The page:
Hundreds of fish killed after accidental chemical spill in Harlan County

By: Morgan Lentes Email
By: Morgan Lentes Email

EVARTS, Ky (WYMT) - Hundreds of fish are dead following an accidental chemical spill at a Harlan County mine. That is according to Kentucky Fish and Wildlife officials.

The accident happened near Evarts last Friday. A representative for Harlan Cumberland Coal Company tells WYMT the situation is now under control.

Still, some residents, like Marvin Wynn, who lives in the area, are concerned.

"I guess there was 200 or 300 there laying in a big pile underneath the trees. But whatever it was, it killed every one of them," said Marvin Wynn.

Wynn and his brother Akles noticed hundreds of dead fish lining the once clear Clover Fork River bed. However, it was not until later they found out from state officials that an accidental chemical spill from a nearby mine was to blame.

"It was a terrible smell Saturday," said Akles Wynn.

Several of our viewers sent us pictures of dead fish, some even from downtown Evarts. The Wynn's said that is what they are concerned about, the possibility the chemicals could spread to Harlan and even other counties.

"If it is killing them here, it just kept going. There is no telling how far it has went," said Marvin Wynn.

Fish and Wildlife officials tell WYMT the chemical, which was used to clear the mine's sludge pond, is not dangerous to people. But for those calling the community home, that brief period of unknown was worrisome.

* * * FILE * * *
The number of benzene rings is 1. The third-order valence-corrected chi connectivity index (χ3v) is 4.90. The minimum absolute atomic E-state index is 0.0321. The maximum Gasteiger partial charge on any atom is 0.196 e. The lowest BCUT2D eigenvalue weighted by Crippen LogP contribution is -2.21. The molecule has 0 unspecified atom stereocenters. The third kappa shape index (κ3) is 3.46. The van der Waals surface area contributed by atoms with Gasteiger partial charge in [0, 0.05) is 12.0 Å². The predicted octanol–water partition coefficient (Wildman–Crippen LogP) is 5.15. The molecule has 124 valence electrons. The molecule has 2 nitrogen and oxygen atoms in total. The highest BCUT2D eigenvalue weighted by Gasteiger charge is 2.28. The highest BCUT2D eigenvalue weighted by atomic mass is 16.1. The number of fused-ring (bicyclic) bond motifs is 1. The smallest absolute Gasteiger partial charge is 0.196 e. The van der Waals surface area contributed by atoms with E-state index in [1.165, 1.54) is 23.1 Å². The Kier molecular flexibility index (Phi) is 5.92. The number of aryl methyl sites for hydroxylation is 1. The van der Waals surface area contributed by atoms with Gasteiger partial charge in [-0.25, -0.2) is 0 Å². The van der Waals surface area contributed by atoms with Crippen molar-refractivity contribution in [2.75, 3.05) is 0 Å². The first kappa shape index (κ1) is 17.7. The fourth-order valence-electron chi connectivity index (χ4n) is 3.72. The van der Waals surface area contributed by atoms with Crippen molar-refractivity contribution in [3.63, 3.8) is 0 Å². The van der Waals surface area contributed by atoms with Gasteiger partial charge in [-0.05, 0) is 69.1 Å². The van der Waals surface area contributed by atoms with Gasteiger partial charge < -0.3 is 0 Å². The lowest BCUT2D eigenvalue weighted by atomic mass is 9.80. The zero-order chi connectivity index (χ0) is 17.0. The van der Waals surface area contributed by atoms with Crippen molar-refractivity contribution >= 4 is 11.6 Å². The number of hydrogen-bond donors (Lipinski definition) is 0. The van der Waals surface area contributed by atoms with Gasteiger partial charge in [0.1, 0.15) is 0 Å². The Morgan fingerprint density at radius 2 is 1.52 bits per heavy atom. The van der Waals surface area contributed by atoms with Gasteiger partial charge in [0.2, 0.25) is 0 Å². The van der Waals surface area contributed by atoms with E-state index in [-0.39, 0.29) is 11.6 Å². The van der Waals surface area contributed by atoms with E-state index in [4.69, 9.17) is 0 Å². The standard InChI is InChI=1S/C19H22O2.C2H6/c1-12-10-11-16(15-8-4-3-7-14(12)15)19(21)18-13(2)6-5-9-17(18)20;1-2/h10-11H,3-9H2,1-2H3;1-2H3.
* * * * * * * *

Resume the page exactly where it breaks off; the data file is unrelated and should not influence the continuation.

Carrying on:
"I want them to be concerned about everyone in Harlan County," said Akles Wynn.

Crews from Harlan Cumberland Coal Company are in the process of cleaning up the dead fish.

No one from the coal company was available to talk on camera, but Joe Bennett stressed public safety is their number one concern, which is why they reported the accident as soon as it happened.

"Harlan Cumberland Coal Company is aware of an incident occurring this weekend on the upper Cloverfork section of the Cumberland River. We immediately ceased discharging any water into the river until our water was sampled and deemed safe to enter the stream. We are committed to continue the investigation of the cause, and source, of this occurrence in partnership with the Kentucky Department of Fish and Wildlife, the Division of Water, and the Cloverfork Community."

Bennett did send us a video and said, "This pond is the final point of treatment prior to the water being released into the Cloverfork section of the Cumberland River. As you can see, the fish are alive and appear healthy."

A state official also told WYMT that Harlan Cumberland Coal Company's actions were exemplary. He added the company has gone above and beyond in regards to clean-up after the fact.

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